my year with 44 men

Reading the Presidents One by One

Archive for the month “February, 2012”

The Kind of Fellow I can Admire

I’m not quite finished with JQA, but I just wanted to put out on the great interwebs some of the things that I really like about him (unlike his father, who had absolutely no characteristics I liked).

1. His favorite hobbies included a daily nude swim in the Pontomac River at between 4:15 and 5 am and getting shitfaced and playing the flute.  I can imagine that it turned out like this gem:

2. Apparently no one in the world was good enough to marry him, according to his mother.  He kept falling in love with ladies and Mommy Dearest kept putting the kibosh on it.  At one point he mentioned that he really needed to get to finding a lady friend because he had “a receding hairline and was a few pounds overweight.”  Sounds an awful lot like a line from my favorite movie (first 15 seconds or so of this clip).

Advertisements

Why the Long Face Johnny Q?

Apparently he kept a daily diary for 70 years (age 11-death at 81).  I can’t even manage to keep up with a blog once a week.  No wonder he looks so frustrated!

Excited to hang out with the offspring of my least favorite historical politician.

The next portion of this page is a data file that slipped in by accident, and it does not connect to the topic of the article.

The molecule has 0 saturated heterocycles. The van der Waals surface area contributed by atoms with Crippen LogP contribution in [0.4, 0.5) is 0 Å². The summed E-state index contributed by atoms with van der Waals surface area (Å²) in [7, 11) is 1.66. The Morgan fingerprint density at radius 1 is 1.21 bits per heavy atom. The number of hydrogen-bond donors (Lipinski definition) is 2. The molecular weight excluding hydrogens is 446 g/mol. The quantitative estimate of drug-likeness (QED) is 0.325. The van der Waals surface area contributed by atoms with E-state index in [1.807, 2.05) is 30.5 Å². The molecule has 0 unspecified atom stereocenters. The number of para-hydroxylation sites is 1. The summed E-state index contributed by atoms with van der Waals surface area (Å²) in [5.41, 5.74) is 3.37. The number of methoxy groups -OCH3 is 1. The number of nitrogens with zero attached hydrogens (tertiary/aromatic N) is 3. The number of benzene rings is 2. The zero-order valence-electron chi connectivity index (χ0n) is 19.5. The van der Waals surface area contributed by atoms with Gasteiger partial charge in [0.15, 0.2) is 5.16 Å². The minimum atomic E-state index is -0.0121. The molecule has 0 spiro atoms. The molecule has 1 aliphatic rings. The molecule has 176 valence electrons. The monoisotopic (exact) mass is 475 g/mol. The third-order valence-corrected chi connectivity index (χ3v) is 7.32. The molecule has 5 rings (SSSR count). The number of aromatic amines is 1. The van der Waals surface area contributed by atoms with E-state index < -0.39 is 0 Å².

In honor of Presidents’ Day…and James Monroe

In honor of Presidents’ Day, I FINALLY got around to writing this and telling you all about my buddy James Monroe.

Before I started reading about Ja-Mon (yeah, it’s becoming a “thing”), I had to ask myself, “How bad WAS this guy?  Everyone had hated John Adams a few years before…why on earth would they elect his son?  If John Quincy was Number 7, Number 6 must have been terrible!”  As it turns out, I might never know.  You see, Harlow Giles Unger, author of “The Last Founding Father: James Monroe and a Nation’s Call to Greatness” may have been a little bias.  See, he said, “Monroe’s presidency made poor men rich, turned political allies into friends, and united a divided people as no president has done since Washtingon….Americans of all political parties rallied around him under a single “Star-Spangled Banner.” (3).  That was PAGE THREE…it only got a more “fan-boy” from there.  Imagine how it was when on page 400, Unger announced that the sun shone out Monroe’s ears.  (That didn’t happen, but I fully expected it to).  However, I knew I would like him from the time I learned that he and Washington were BFFs, Jefferson had a huge respect for him, and Adams called him “a disgrace to the government of my country.”

The Book:

“The Last Founding Father” was a well-rounded and informative biography.  It gave a lot of background information into the life of Ja-Mon, but yet it didn’t focus heavily on his personal life (which was a little disappointing for me because I think by this point it’s pretty clear I like to know what these men are like outside the office).  It’s another one that is definitely readable.  It’s not meant for scholars, and aside from a few quotes, doesn’t have heavy annotations or primary sources.  It does have pictures.  After James Madison not having any, and Jefferson having a couple shanty ones, I was ready for some good viewing!